In our hyperconnected world, trends are circling the globe faster than ever. Over the past few years, we’ve cozied up to Danish hygge as a means of creating sacred spaces within our homes and adopted Swedish lagom, or being happy with what we have, as a more mindful approach to interiors. The latest lifestyle concept to permeate the design realm is the Japanese ikigai (ee-key-guy). Combining the Japanese words iki, meaning “life,” and gai meaning “value,” ikigai, like hygge and lagom, has no direct equivalent in English but can be translated as “reason for being.” Our ikigai is what fulfills us, what gives us purpose, the reason we wake up in the morning.
Tim Tamashiro, author of the new guide How to Ikigai: Lessons for Finding Happiness and Living Your Life’s Purpose, explains the concept as “a map that can help lead you to a more meaningful life” and gives these directions to finding your ikigai:
- Do what you love.
- Do what you’re good at.
- Do what the world needs.
- Do what you can be rewarded for.
Think in terms of a Venn diagram. Whatever endeavor, idea, project, place or purpose ends up at the center becomes your ikigai. “Ikigai leads you to more you and is something you rejoice in,” Tamashiro says. It’s following your bliss, but in a way that yields actionable results.
So, how does this soul-searching relate to interior design? Tamashiro explains it like this: “You can design a wardrobe, design the elements of a garden, the centerpiece of a dinner table or the way your boots are stored at the front door. To design is to plan, imagine, implement or create. It relates to thoughtful care and attention for beauty and functionality.”
For many interior designers, the role of ikigai is two-fold. Not only are they promoting their clients’ happiness by creating spaces they’ll love, but they’re also following their own ikigai by engaging their passions and pursuing design as a professional calling.
In the case of Jenny Dina Kirschner, founder of JDK Interiors, in New York, ikigai imbues both her process and its results. “My design process starts with thinking about and developing the mood and experience I’d like a space to evoke,” she says. “For me, that translates into having a workspace that is not cluttered but that still has the warmth and personal touches that are present in all of my designs.”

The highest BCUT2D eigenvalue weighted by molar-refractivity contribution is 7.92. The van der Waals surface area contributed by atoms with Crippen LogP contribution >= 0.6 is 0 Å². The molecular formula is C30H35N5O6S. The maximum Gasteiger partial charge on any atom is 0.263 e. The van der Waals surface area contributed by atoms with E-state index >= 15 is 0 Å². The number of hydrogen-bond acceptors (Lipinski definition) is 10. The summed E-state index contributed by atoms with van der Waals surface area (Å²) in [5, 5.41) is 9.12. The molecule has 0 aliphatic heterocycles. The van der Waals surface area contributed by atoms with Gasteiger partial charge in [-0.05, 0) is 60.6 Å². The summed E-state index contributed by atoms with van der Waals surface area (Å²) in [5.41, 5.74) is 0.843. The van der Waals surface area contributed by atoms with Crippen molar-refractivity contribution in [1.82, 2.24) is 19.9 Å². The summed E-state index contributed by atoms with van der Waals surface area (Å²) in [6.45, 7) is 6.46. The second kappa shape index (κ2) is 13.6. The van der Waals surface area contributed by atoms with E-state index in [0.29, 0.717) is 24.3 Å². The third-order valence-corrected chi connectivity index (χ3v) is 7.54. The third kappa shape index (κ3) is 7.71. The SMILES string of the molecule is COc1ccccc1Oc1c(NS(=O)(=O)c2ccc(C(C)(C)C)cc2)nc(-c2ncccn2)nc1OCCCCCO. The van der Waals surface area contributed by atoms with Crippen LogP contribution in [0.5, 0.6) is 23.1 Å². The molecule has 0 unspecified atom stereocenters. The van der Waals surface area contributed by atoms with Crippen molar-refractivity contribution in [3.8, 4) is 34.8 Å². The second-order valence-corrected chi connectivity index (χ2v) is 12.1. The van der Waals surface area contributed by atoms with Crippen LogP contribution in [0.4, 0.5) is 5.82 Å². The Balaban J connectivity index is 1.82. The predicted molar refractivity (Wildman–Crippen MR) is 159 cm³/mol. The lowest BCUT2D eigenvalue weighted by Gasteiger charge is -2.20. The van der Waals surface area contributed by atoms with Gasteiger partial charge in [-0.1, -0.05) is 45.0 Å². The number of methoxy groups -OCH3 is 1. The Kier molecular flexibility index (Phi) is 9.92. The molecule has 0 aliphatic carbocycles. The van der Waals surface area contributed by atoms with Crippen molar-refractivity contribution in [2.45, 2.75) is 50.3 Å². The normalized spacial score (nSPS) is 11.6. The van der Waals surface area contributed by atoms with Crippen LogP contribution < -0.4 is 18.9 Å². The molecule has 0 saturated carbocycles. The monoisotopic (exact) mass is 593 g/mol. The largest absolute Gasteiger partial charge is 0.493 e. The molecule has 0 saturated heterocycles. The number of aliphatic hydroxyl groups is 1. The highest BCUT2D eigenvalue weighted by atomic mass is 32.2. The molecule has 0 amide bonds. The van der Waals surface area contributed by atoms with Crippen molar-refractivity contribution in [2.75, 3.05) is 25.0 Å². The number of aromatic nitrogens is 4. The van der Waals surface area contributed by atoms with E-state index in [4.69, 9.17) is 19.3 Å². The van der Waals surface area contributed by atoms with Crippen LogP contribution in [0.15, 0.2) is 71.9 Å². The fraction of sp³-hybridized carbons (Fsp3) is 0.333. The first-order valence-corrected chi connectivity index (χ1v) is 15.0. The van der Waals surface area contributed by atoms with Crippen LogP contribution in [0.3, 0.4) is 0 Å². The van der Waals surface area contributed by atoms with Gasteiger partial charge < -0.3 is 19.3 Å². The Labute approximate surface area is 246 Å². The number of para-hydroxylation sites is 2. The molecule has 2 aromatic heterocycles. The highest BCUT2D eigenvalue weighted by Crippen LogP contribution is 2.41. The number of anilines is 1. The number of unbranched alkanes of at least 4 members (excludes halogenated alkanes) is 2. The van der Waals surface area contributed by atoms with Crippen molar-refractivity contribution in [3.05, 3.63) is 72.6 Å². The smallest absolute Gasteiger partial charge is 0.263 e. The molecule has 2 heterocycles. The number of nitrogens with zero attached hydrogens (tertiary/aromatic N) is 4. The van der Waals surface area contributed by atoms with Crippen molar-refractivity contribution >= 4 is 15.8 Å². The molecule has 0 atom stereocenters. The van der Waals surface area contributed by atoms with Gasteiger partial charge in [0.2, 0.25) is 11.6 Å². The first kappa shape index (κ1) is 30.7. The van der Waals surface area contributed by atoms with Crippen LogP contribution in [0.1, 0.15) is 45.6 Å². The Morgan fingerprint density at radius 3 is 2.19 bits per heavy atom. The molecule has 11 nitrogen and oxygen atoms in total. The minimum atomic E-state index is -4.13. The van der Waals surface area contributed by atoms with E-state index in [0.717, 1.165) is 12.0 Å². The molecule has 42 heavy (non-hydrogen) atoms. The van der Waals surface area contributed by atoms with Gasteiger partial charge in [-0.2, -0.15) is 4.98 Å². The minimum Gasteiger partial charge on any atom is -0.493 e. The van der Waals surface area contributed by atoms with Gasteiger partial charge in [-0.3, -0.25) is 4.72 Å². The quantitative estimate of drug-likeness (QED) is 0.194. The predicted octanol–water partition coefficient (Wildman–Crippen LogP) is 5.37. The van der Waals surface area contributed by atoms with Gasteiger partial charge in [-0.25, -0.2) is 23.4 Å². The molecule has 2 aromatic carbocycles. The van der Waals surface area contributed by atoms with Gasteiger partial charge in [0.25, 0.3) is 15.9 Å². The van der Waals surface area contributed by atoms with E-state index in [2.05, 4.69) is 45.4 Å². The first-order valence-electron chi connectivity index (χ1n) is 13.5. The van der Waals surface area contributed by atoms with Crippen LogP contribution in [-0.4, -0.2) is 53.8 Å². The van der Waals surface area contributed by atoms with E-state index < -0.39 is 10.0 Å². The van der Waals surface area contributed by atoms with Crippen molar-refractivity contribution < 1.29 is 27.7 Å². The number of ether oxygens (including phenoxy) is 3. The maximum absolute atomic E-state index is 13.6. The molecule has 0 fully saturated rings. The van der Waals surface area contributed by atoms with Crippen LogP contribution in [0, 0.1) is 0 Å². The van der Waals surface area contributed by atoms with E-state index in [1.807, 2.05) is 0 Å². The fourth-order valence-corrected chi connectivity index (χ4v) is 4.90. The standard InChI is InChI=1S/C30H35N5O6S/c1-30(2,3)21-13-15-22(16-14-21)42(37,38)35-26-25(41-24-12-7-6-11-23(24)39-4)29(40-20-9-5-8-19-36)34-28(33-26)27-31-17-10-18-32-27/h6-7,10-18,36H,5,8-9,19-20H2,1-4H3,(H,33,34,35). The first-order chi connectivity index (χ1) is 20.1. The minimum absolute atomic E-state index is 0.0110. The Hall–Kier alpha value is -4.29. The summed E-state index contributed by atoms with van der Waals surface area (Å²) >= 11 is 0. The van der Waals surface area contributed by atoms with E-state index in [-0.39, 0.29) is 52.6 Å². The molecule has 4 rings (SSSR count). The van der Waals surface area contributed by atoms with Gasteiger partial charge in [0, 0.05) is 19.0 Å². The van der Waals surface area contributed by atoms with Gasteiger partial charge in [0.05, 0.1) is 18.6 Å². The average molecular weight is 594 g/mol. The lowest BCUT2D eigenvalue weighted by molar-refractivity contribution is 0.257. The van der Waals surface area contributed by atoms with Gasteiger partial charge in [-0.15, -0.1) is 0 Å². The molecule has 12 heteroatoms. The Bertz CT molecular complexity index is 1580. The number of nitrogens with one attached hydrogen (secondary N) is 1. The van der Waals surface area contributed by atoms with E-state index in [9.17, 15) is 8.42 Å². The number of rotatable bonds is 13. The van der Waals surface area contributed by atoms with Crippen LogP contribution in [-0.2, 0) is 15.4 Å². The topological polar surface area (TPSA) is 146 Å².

Kirschner is a major proponent of natural light. Since her personal office doesn’t have windows, she found her ikigai by using glass walls and sliding glass doors that meet at the corner. This created the flexibility she needed “while still allowing the room to be flooded with light.” Another way she infused the space with ikigai was by incorporating the “art and nostalgia I’ve collected over the years,” she says, “connecting me both conceptually and aesthetically with my love and passion for art and design.”
“I often use orange, as it’s a warm, strong, stimulating, happy color,” says New York designer David Scott, referring to this Southampton bedroom. “When balanced by enough neutrals, orange creates harmony. That’s what I look to do — create a stimulating harmony in rooms, a place where you are both nurtured and awakened, a place where you can relax and be creative.”
“When I’m designing a space, I feel it’s important to consider two things: natural sunlight and how the people living in the space intend to use it,” says Charlottesville, Virginia–based designer Melanie Zink. She believes it’s her job to “make the space sing while also making the hearts of its inhabitants feel happy while using it.” Zink enhances her clients’ ikigai by giving them a serene, bright space in which to flourish. The sitting area of this Charlottesville cottage “has incredible sunlight with beautiful rolling hills as its vista,” says Zink. “The furniture is just icing on the top.”
“The goal here was to create an interior that was serene but warm, taking cues from the landscape to visually integrate the indoors with the outdoors,” Kylee Shintaffer says of this nature-inspired, streamlined Seattle kitchen. “The minimalistic design required a precise curation of materials, furniture and decor. Every element plays a specific role, but each must ultimately contribute to the sense of balance and peace that the homeowners desired.” This sense of balance — prioritizing happiness while still being productive — is at the heart of the ikigai philosophy.
Indeed, a kitchen can be the perfect example of how to incorporate ikigai into an environment. “Our client is a true entertainer, and it wouldn’t surprise us if she welcomed strangers off the street into her home!” says South Carolina–based designer Cortney Bishop, referring to this Round Hill, Virginia, house. “It was crucial for the space to feel inviting and cozy, with enough room for dining. The kitchen island base was our client’s idea — a piece that could roll away from the wall and serve as a dining table if needed. The chalkboard-painted walls added a touch of playfulness. The goal was to build comfort, foster hospitality and create a familial vibe.”
Once you start thinking in terms of ikigai, it can be hard to imagine your life, or your home, without it. “Make ikigai a priority every day,” Tamashiro says, with this caveat: “To find it, you can’t hope for success. Hope for wonder instead.”